India’s central bank has expressed satisfaction over the country’s recovery from the Covid-19-induced slowdown, but believes inflation needs to be kept in check. The Reserve Bank of India’s bulletin for December says more evidence of a recovery has emerged since its November bulletin and that the economy is “reflating at a pace that beats most predictions.”
This recovery may help post a minor growth in the third quarter. “The nowcasting assessment presented in last month’s bulletin indicates that real gross domestic product growth is expected to break out into positive territory in Q3 – albeit, to a slender 0.1%,” it stated.
Although there are headwinds, “steadfast efforts by all stakeholders could put India on a faster growth trajectory,” the report added. The central bank said efforts need to be stepped up to fight inflation so that it does not affect growth impulses. It said, “A combination of rising international commodity prices and increasing pass-through to domestic manufactured goods and services prices, firms striving to recoup lost incomes by raising margins, and demand normalizing is adding to core inflation pressures.”
The report noted that agriculture has remained resilient and robust in the face of the pandemic, while the manufacturing sector has started turning around. “Sectors such as auto and capital goods, which had been hit hard by the lockdown are expecting a turnaround in forward earnings. Healthcare, information technology and fast-moving consumer goods companies are expecting stronger earnings outlook,” it added.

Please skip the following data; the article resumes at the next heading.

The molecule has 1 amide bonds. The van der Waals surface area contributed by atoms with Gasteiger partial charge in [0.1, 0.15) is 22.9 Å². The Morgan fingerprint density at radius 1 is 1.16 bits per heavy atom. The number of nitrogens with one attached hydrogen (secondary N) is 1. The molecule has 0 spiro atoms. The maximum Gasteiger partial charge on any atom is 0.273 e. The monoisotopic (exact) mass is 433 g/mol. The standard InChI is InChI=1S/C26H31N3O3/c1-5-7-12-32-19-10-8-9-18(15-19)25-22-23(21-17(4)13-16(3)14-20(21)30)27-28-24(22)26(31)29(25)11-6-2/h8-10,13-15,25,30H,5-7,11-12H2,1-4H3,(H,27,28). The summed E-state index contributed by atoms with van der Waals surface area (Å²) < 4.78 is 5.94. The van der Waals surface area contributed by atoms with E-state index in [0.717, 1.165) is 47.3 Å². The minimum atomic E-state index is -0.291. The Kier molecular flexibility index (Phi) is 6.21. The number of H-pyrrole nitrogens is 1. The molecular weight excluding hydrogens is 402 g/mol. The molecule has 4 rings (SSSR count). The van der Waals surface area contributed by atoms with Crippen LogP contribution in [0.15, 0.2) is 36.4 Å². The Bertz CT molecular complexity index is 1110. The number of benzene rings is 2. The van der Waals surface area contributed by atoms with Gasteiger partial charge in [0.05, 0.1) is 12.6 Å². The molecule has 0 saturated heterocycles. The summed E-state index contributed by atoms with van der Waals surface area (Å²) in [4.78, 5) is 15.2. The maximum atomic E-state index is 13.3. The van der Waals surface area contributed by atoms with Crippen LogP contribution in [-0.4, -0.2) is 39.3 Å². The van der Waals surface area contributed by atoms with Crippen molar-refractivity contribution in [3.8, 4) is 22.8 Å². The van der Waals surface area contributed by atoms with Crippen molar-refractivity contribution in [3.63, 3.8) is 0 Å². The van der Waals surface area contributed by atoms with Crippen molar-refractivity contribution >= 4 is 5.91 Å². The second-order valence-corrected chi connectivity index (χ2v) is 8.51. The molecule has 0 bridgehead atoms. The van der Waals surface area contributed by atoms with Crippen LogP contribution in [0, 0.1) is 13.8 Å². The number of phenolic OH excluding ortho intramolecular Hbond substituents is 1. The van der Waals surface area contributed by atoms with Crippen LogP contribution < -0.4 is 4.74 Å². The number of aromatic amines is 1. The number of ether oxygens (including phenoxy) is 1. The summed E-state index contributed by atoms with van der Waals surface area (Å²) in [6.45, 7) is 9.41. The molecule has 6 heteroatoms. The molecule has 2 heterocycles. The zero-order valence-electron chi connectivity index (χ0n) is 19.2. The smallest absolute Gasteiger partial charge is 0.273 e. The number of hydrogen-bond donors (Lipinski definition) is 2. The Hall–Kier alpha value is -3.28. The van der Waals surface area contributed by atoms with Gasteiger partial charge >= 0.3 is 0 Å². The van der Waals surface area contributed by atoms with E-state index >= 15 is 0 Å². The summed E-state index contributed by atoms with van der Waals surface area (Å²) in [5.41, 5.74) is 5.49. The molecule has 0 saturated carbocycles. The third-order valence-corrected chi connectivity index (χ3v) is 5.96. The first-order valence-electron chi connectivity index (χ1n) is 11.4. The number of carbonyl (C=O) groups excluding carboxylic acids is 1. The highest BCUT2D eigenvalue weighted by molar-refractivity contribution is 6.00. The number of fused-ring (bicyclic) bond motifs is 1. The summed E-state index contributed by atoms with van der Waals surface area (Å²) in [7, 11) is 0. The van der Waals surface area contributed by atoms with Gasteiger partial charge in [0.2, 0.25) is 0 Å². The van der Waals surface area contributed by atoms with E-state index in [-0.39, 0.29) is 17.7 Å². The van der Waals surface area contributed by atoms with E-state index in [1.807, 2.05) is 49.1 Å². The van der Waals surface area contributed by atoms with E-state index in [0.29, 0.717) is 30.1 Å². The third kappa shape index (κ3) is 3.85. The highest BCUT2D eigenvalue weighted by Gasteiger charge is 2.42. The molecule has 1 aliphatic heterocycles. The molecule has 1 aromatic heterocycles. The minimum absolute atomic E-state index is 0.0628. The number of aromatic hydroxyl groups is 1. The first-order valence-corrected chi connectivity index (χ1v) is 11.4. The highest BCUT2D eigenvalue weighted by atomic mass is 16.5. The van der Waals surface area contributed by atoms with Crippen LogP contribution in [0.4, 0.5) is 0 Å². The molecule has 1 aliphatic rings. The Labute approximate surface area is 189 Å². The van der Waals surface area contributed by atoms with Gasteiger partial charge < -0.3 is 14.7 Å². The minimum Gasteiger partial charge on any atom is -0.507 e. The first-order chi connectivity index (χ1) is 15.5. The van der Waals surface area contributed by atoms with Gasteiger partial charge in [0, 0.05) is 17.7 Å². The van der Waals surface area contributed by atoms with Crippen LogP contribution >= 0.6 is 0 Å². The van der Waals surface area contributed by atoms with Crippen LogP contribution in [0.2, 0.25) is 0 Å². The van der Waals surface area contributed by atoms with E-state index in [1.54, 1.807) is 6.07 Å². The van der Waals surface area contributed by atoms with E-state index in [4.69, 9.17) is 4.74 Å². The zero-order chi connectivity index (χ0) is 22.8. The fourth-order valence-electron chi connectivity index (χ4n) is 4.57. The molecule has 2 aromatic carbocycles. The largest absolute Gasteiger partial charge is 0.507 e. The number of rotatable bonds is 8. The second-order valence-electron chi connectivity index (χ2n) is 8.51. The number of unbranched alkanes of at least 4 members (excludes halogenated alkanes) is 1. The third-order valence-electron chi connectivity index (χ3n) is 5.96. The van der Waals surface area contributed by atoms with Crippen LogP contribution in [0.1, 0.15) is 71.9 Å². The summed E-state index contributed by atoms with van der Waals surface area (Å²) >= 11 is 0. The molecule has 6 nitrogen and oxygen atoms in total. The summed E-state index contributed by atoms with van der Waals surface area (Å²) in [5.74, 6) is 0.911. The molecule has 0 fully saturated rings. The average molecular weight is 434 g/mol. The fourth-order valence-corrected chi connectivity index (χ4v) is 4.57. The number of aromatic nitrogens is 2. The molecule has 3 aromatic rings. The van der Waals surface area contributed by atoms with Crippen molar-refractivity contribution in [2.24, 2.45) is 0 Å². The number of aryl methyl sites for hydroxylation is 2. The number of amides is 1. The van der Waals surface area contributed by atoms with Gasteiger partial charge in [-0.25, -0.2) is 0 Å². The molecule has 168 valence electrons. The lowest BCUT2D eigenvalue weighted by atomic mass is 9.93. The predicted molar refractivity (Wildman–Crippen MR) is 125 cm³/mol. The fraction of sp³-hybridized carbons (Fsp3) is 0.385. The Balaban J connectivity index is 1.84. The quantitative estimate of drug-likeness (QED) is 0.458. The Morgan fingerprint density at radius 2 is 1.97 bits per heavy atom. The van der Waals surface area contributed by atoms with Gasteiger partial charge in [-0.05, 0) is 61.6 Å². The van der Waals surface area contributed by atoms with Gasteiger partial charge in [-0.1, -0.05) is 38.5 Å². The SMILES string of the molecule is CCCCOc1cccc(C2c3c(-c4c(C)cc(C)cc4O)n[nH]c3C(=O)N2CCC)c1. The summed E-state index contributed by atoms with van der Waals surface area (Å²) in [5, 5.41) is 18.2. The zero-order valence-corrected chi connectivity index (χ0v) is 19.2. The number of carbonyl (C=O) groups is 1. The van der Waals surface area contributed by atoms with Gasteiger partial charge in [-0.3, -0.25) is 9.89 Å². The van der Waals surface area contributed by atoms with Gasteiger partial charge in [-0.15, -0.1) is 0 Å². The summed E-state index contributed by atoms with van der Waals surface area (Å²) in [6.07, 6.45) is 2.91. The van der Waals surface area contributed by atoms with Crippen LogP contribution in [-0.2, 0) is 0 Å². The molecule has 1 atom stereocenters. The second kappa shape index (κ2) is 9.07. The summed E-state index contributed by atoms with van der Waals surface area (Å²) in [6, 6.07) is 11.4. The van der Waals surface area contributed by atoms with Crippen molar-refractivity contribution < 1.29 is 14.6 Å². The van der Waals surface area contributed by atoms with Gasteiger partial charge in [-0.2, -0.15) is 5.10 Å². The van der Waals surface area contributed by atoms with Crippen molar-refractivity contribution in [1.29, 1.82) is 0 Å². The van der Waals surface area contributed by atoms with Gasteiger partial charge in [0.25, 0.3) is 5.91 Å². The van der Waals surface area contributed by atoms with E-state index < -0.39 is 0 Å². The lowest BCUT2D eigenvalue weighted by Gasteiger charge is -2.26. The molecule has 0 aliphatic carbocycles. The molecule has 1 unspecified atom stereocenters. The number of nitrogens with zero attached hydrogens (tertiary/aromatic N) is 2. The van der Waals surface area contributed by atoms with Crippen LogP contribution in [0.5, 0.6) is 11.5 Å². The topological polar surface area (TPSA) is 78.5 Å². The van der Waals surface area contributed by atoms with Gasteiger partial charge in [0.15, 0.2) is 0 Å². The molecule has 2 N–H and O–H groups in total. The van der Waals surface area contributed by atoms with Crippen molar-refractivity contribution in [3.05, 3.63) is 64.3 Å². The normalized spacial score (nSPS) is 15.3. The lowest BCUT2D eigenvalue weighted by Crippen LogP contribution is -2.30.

The bulletin also pointed out that the consumer sentiment has improved in the November 2020 round of the Reserve Bank’s consumer confidence survey from an all-time low in the previous round. It said, “Households are now more confident about the year ahead, with expectations of improvement in the general economic situation, employment conditions, income scenario and spending.”
As for the global economy, the report noted that though the second waves of virus outbreaks have checked the pace of recovery, the outcome of the US elections and the successes in Covid-19 vaccine trials have ignited global markets. “Risk appetite has roared back, sending deluges out of safe haven assets into stock markets and emerging market economies. There is growing confidence that an end to the health pandemic is in sight and prospects for the global economy are finally looking up on a viable basis,” the report stated.
India’s lower than expected contraction in the second quarter has given rise to a sense of optimism and many brokerages have now revisited their fiscal year forecast for India. While the ADB and Moody’s have narrowed their contraction predictions, S&P has retained it at 9%. Japanese brokerage Nomura is hopeful that in the next calendar year India will be the fastest-growing Asian economy and register growth of 9.9%.
However, former chief statistician of National Statistical Office and noted economist Pronab Sen has warned that India’s current macroeconomic situation is very uncertain and expects the country’s gross domestic product to contract 10% for the current fiscal year, as against the 7.5% forecast by the central bank. He called for extreme caution as he felt “there is too much optimism going around.”